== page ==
PS1 is up and Running

PS1, the prototype for the four-telescope Panoramic Survey Telescope & Rapid Response System (Pan-STARRS) that the IfA plans to build on Mauna Kea, is again up and running on Haleakala.

After several months of downtime to correct flaws in the flexures that support the secondary mirror, the telescope that uses the world’s largest digital camera is now taking up to 700 images per night. Since PS1 has returned to observing, more than 900 stationary transient detections have been recorded, including several hundred supernovae, and follow-up campaigns at other observatories are now underway.

In mid-February, the staff of the PS1 Science Consortium began a one-month demonstration project with the primary goal of providing a month’s worth of statistics on current PS1 science and operations performance under conditions approximating anticipated science surveying. The demonstration month also provides the opportunity to acquaint scientists from the consortium member institutions with procedures for using the data taken by PS1.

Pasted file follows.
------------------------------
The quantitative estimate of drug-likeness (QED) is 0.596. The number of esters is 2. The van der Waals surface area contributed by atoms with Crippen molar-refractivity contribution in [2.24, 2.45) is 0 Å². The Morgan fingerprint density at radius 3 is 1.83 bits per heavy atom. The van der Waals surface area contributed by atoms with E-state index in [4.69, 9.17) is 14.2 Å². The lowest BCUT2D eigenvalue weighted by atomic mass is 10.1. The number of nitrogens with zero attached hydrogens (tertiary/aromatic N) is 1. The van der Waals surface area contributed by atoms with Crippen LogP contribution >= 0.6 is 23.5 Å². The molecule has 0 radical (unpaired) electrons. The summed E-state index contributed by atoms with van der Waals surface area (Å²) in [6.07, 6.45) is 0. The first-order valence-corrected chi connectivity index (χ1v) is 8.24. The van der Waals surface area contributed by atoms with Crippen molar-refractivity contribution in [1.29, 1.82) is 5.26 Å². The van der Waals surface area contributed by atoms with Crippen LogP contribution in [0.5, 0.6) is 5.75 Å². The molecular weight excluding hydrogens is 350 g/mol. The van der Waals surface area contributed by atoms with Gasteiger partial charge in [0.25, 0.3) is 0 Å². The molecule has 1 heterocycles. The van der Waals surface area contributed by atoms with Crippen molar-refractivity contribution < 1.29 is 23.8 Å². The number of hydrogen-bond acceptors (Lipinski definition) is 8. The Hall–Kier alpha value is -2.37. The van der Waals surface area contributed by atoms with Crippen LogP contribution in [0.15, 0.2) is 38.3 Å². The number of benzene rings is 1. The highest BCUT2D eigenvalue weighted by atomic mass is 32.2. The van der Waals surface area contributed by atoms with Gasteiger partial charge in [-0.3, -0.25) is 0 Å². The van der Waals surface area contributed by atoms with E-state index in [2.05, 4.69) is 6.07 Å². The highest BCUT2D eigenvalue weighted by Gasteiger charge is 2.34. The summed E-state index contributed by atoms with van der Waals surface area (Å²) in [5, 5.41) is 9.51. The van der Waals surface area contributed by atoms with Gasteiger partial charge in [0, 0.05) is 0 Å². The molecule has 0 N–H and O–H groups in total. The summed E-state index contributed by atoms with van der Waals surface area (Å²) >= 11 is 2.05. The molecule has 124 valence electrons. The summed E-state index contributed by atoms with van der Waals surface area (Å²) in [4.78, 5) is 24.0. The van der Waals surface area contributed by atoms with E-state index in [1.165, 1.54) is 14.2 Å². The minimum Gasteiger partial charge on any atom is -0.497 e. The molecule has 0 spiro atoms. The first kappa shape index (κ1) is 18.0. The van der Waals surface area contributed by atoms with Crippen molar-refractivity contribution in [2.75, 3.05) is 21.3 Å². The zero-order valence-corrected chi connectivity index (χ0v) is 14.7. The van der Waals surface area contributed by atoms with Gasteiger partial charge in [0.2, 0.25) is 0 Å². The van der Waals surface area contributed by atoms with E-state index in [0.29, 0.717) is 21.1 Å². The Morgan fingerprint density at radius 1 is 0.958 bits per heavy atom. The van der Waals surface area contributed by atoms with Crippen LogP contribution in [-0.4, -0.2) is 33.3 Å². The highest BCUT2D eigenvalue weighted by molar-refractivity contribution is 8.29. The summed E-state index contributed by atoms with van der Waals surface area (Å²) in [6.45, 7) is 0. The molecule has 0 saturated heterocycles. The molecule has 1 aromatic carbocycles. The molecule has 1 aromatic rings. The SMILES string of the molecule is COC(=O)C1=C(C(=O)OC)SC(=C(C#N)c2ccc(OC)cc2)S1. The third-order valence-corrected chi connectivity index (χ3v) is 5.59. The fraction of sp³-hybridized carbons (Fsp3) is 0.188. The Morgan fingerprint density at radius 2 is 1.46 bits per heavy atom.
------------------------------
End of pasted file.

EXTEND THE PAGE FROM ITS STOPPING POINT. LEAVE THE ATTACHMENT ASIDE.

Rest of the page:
About three-quarters of the entire sky is visible from Hawai`i, and PS1 will image about one-sixth of that sky each night. It is taking images with five filters that range in color from green to the near infrared, so that it will image the entire observable sky in each filter about once a month. Revisiting the sky many times over during the four-year PS1 survey will enable PS1 to image objects that appear to be static with unparalleled sensitivity, and will also provide a time-lapse “movie” with which near-Earth asteroids can be discovered, since they appear to move more quickly than most other celestial objects.

In addition to those at the IfA, consortium members include scientists from the Max Planck Society institutes in Garching and Heidelberg, Germany, the Johns Hopkins University in Baltimore, the Harvard-Smithsonian Center for Astrophysics in Massachusetts, Las Cumbres Observatory in California, Durham University in England, the University of Edinburgh in Scotland, the Queen’s University Belfast in Northern Ireland, and National Central University in Taiwan.

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